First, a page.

The Michael J. Fox Foundation for Parkinson’s Research (MJFF) has awarded Southern Research scientist Rita Cowell, Ph.D., a $150,000 grant to study how certain brain cells die in Parkinson’s disease in order to gain insights that could lead to new therapeutic targets.
Cowell, a fellow and chair of the Neuroscience Department in Southern Research’s Drug Discovery division, said her investigation will classify different types of dopamine-producing neurons in the brain’s substantia nigra region and determine how vulnerable they are to cell death and dysfunction.
The impairment of these neurons – nerve cells that transmit high-speed signals to regions of the brain involved in initiating movements – and the resulting loss of dopamine, a chemical messenger, are key contributors to the symptoms of Parkinson’s disease.
To better understand why this happens, Cowell’s team aims to pinpoint the subtypes of dopaminergic neurons that are lost in brain tissue samples from Parkinson’s disease rodent models and humans who had the disease.
“Basically, we are going to use gene markers to identify and investigate whether the neurons that die in a mouse model are the same neurons that die in people,” she said.
“This could be really informative because if only one group of the neurons in the mouse matches what is going on in the human, that’s the only group we should be studying.”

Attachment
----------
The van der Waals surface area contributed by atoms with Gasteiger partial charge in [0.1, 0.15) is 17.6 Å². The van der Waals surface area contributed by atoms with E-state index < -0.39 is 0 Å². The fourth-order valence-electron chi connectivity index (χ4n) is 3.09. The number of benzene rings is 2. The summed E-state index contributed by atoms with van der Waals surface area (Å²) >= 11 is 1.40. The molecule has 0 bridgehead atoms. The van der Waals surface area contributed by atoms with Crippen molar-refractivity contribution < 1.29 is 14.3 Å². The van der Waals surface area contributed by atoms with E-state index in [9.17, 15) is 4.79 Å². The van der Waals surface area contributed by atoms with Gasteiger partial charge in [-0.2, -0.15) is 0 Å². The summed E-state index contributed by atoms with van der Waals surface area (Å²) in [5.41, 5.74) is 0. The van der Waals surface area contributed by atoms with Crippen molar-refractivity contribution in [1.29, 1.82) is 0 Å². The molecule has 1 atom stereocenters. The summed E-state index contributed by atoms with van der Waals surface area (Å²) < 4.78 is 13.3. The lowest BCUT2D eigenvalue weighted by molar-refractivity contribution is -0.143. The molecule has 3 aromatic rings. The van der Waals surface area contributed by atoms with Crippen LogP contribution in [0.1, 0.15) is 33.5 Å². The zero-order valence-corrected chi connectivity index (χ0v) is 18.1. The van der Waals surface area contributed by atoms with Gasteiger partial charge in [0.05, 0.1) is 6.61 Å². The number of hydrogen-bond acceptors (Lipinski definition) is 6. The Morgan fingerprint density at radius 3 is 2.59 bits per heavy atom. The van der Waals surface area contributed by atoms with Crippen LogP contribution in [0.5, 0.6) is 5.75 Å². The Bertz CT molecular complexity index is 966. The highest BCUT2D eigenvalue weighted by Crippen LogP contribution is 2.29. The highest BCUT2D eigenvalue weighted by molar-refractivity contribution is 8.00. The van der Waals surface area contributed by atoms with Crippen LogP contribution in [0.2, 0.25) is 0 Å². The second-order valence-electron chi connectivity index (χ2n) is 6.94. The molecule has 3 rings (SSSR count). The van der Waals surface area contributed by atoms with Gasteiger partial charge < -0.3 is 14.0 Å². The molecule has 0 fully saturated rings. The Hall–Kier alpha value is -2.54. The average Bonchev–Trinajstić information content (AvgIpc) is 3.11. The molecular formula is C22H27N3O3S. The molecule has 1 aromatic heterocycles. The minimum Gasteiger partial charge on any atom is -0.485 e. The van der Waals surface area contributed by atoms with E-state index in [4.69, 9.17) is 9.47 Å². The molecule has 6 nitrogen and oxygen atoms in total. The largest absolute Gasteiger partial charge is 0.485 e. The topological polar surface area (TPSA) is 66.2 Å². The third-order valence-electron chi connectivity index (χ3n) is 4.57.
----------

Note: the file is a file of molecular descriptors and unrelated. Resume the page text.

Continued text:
Cowell said understanding the different molecular profiles of these neurons – and being able to identify which ones are most vulnerable to degeneration — could help scientists identify new pathways for therapies targeting Parkinson’s.
The neurological disorder affects an estimated 1 million . Around 60,000 new cases are diagnosed annually in the United States, typically in people over 60, according to the Parkinson’s Foundation.
Cowell said new treatments are urgently needed against the disease, which progressively slows movement, impairs speech and even leads to dementia in some patients.
“Currently, the main treatment for patients with Parkinson’s is L-Dopa. This dopamine replacement therapy can manage symptoms, but it does not slow the progression of the disease,” she said.
“What happens is that, over time, the L-Dopa becomes less effective. There is only so much the drug can do – it can’t stop cell loss.”
The grant from The Michael J. Fox Foundation is Cowell’s third from the non-profit organization.
All of these projects share the long-term goal of finding ways to prevent cell loss in Parkinson’s disease.
Cowell said funding for supplies needed to collect critical preliminary data for The Michael J. Fox Foundation grant application stemmed from donations to Southern Research’s inaugural Change Campaign in 2018. The peer-to-peer fundraiser generated a total of $200,000 to advance research projects in neuroscience, oncology and sustainable chemistry.
“This is a prime example of how we often just need seed funding to promote good ideas. We had the ideas, but we just didn’t have the resources to pursue them,” Cowell said.
“We knew there were opportunities that would allow us to secure that extramural funding. The project simply needed that little nudge, and the Change Campaign provided it.”
Southern Research is in the process of planning its next Change Campaign event to support similar projects and increase the likelihood of identifying new ways to treat disease.